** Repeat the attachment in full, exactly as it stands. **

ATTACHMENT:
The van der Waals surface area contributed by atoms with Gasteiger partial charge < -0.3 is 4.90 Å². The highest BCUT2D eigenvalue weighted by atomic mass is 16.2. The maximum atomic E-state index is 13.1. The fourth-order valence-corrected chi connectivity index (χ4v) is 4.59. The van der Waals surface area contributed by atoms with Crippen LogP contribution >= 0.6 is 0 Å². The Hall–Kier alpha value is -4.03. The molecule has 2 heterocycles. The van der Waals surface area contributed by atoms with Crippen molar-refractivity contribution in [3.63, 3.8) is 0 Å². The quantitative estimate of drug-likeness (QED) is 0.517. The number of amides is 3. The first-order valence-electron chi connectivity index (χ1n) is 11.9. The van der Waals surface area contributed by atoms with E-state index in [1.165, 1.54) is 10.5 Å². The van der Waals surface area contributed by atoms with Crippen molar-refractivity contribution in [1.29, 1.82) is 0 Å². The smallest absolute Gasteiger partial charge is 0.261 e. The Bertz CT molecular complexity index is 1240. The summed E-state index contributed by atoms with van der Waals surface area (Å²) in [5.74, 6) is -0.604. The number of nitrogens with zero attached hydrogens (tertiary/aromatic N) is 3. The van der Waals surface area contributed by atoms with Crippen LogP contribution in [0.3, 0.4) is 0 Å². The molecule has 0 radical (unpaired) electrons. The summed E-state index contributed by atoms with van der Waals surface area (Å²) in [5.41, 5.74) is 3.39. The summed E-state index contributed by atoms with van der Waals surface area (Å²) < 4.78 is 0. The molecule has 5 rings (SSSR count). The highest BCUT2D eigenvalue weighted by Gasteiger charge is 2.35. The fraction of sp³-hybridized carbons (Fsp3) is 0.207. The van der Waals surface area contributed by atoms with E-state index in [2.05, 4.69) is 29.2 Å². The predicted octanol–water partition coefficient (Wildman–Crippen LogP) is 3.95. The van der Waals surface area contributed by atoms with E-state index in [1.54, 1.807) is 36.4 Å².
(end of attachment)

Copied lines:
The van der Waals surface area contributed by atoms with Gasteiger partial charge < -0.3 is 4.90 Å². The highest BCUT2D eigenvalue weighted by atomic mass is 16.2. The maximum atomic E-state index is 13.1. The fourth-order valence-corrected chi connectivity index (χ4v) is 4.59. The van der Waals surface area contributed by atoms with Crippen LogP contribution >= 0.6 is 0 Å². The Hall–Kier alpha value is -4.03. The molecule has 2 heterocycles. The van der Waals surface area contributed by atoms with Crippen molar-refractivity contribution in [3.63, 3.8) is 0 Å². The quantitative estimate of drug-likeness (QED) is 0.517. The number of amides is 3. The first-order valence-electron chi connectivity index (χ1n) is 11.9. The van der Waals surface area contributed by atoms with E-state index in [1.165, 1.54) is 10.5 Å². The van der Waals surface area contributed by atoms with Crippen molar-refractivity contribution in [1.29, 1.82) is 0 Å². The smallest absolute Gasteiger partial charge is 0.261 e. The Bertz CT molecular complexity index is 1240. The summed E-state index contributed by atoms with van der Waals surface area (Å²) in [5.74, 6) is -0.604. The number of nitrogens with zero attached hydrogens (tertiary/aromatic N) is 3. The van der Waals surface area contributed by atoms with Crippen LogP contribution in [0.3, 0.4) is 0 Å². The molecule has 0 radical (unpaired) electrons. The summed E-state index contributed by atoms with van der Waals surface area (Å²) in [5.41, 5.74) is 3.39. The summed E-state index contributed by atoms with van der Waals surface area (Å²) < 4.78 is 0. The molecule has 5 rings (SSSR count). The highest BCUT2D eigenvalue weighted by Gasteiger charge is 2.35. The fraction of sp³-hybridized carbons (Fsp3) is 0.207. The van der Waals surface area contributed by atoms with E-state index in [2.05, 4.69) is 29.2 Å². The predicted octanol–water partition coefficient (Wildman–Crippen LogP) is 3.95. The van der Waals surface area contributed by atoms with E-state index in [1.54, 1.807) is 36.4 Å².